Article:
A. E. ABOUELREGA629 Using the relations between ,urTr and r , and using the recurrence relations of modified Bessell functions, we obtain the solution for the displacement ur and temperature Tr as follows 1/2 2 1 1 12 2 2 n iii i ur r i nK mrmrKmr r (35) 2 1/2 22 1 nii i i TrrAms K mr (36) Substituting the above solutions for ur and Tr in the relations (22) and (23), we obtain the following solutions for rr and in the form 1/2 2 1 2 1 11 2 2 n rr iii i r 1 i LK mrmrKmr rC (37) 1/2 22 56 21 2 1 11 4 4 n iii ii i r LmL KmrmrLKmr rC (38) where 3 1 222 11 12 23422 242 L Cnnnrs Cn 211 1 22LCnC, 2 412222 22LCnCC, 22 312 22 23 43484 48 4 LC nnn CC n 22 2 511 1 1 44 b LrCCr b , 2 22 2 53 11 1 4b LL rCs b . In order to determine the parameters 1 and 2 , we need to consider the boundary conditions (26), we t ge 21 22 1 ii i i Ams K m , (39) (40) Solving (39) and (40), we obtain 2 11 1 20 iiii i ALK mmKm 1 and 2 as the following 11221 12ALKmmKm s 2 (41) 21111 12ALKmmKm s 22 111221 22 2211111 2 2 msKmLKm mKm msKmLKm mKm 2 Substituting the value of 1 and 2 from Equations (4 deduced from ou 1) and (42) yields the displacement, temperature and thermal stresses in the transformed space. The results for isotropic material can be r problem by simply replacing 11 2,C 12 ,C 22 23,CC 123bb 2t and r K win our calculation, here , are the Lame's constants, t is the coefficient of linear thermal expansion and the thermal conductivity for the isotropic material. Inversion of the Laplace Transforms K . o obtain a solution of the problem in physical domain, 4 T we adopt a numerical inversion method based on a Fourier series expansion [9]. In this method, the inverse gt of the Laplace transform gs is approximated by re lation the 1 / 1 1 11 eRe e,0, 2 ct Nikt t k gc ik tgc tt tt (43) where is a sufficiently large inte o N ger representing the number f terms in the truncated infinite Fourier series. N must chosen such that 1 / 1 1 eRee ikt t ct ik gc t (44) where 1 is a persecuted small positive number that corresponds to the degree of accuracy to be achieved. The parameter c is a positive free parameter that must be greater than the real parts of all singularities of s. Two methods are used to reduce the total error. Firste Korrecktur method is used to reduce the discretization error. Next, the algorithm is used to reduce the truncation error and therefore to accelerate convergence. The details of these methods can be found in Honig and Hirdes [9]. The discretization error can be made arbitrarily small by choosing the constant c large enough. The values of c and 1 t are chosen according to the criteria outlined in [9]. Formla (43) was used to invert the Laplace transforms in Equations (35)(38), given the temperature, stress, and displacement distribution numerically. . Numerical Example and Dis , th cussion tained in u 5 ith the view of illustrating theoretical results obW 1 (42) where the preceding sections, we now present some numerical results. The materials chosen for this purpose is single crystal of magnesium, the physical data for which is given Copyright © 2011 SciRes. AM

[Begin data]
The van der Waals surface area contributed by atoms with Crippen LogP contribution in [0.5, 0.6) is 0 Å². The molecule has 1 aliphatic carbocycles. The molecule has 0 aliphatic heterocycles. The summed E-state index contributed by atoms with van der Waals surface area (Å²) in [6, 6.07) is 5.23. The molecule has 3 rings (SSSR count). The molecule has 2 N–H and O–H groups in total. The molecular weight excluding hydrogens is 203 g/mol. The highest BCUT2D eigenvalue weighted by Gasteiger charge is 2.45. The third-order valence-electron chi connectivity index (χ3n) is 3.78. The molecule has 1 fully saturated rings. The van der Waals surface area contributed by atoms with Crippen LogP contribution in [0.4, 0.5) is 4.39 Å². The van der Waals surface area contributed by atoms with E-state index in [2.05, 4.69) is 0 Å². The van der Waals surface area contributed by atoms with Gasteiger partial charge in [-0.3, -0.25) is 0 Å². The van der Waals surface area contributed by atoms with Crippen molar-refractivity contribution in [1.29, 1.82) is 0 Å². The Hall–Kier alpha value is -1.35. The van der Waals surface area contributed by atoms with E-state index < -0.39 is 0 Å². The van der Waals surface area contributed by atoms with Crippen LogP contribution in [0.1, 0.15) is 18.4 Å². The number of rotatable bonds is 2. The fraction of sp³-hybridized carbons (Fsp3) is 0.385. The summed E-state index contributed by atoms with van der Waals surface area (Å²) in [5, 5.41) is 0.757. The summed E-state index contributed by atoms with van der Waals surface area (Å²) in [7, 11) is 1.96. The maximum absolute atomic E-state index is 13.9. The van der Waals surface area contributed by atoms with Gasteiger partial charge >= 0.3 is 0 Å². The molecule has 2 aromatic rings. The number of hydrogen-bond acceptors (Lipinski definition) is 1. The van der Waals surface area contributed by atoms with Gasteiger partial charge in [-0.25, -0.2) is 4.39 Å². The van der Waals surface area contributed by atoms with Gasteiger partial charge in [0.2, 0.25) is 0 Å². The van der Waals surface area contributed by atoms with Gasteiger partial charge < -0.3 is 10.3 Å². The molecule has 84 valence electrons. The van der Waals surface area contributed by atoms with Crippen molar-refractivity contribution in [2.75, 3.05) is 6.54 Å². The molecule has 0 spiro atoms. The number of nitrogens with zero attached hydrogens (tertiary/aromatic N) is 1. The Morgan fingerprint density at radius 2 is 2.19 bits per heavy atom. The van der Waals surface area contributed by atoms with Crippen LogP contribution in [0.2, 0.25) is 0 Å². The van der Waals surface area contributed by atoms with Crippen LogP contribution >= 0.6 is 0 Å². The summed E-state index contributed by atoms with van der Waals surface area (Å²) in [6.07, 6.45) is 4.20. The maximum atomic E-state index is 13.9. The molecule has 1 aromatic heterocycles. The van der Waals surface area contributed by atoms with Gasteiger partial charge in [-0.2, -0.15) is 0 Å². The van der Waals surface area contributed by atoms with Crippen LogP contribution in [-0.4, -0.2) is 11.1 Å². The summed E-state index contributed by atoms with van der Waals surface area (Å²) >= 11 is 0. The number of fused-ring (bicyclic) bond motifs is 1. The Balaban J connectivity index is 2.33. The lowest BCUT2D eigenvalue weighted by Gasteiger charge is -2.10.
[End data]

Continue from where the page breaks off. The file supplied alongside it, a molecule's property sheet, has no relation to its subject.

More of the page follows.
A. E. ABOUELREGA 630 2 Numerical calculation are carried out for the tempera tu of a homoge mensionless va as 10 2102 11 12 10 2 23 =5.97410Nm, = 2.62410Nm = 2.1710Nm, CC C l0 233 33 0 0 =6.1710Nm, = 1.4710kgm, = 298 K, = 0.0202, C T 621 l2 0 3 E == 2.6810Nm deg = 1.710, = 1.0410 bb K C re, the displacement, and the stress components along the rdirection. The computations were performed for one value of time, namely for 0.2t. For all numerical calculations Mathematica proing Language has been used. The results of the numerical evaluation of the thermoelastic stresses variations, displacement and tem perature distribution are illustrated in Figures 18. The computational work has been performed for a suffici ently wide range of values of the nonhomogeneity index n, via 0,1,2,1nand –2. Moreover 0n leads to the caseneous medium. Figures 14 elucidate the variation of di gramm lues of displacement, temperature, and thermal stresses distributions with respect to radius r for different values of 0,1,2,1nand –2. Figure 1 give the variation of the with observation distance for different values of n, It is seen that displacement takes positive values andradually increases until it attains a peak val ue at a particular location in close proximity to the cavity surface and then diminishes rapidly with increasing dis tance. Figure 2 represents the graph of temperature T versus r. It is noted that near the region of the cavity, T is maximum and it decreases with the increase of r, as it should occur in the real situation. Figure 3 represents the graph of radial thermal stress rr displacement g versus radius r. Also stress in each of the all cases is found to vanish on the boundaries, which agrees with the theoretical boundary condition. It is clear that for fixed t it decreases with the increase of r, which is physically plausible. Figure 4 is plotted to show the variation of hoop stress versus r for different values of n, from the graph it lear that the maximum values o occur near the surface of the cavity and its magnitude decreases with the increase of r, keeping t fixed. Figures 58 sh is c f ow the displacement, temperature, radial stress and hoop stress distributions for three different values of the parameters q and . These computations were carried out in the coupled theory (q=0 ), in LordShulman theory (0, q0 =0 t the generalized theory of theosed by Tzou (q0 ) and in prmoelasticity pro ). The numerical values of the temperature, dit components and stress components are obtained and represented graphically for these theories. splacemen 6. Conclusions he problem of investigating the thermoelastic stresses, T 0.16 0 0.04 0.08 0.12 11.21.41.61.8 0n 2n 1n 2n u r u 1n n = 0 Figure 1. Variation of displacement with respect to radus i for fifferent values of nonhomogeneity parameter n. 0 0.2 0.4 0.6 0.8 1 11.21.4 1.61.82 T r 0n n = 0 1n 2n 1n 2n Figure 2. Variation of temperature with respect to radiu s for different values of nonhomogeneity parameter n. 1. 6 1. 2 0. 8 0. 4 0 11.2 1.41.6 1.8 rr r 0n –0.4 –0.8 n = 0 1n 2n 1n –1.2 2n Figure 3. Variation of radial stress with respect to radis –1.6 u for different values of nonhomogeneity parameter n. Copyright © 2011 SciRes. AM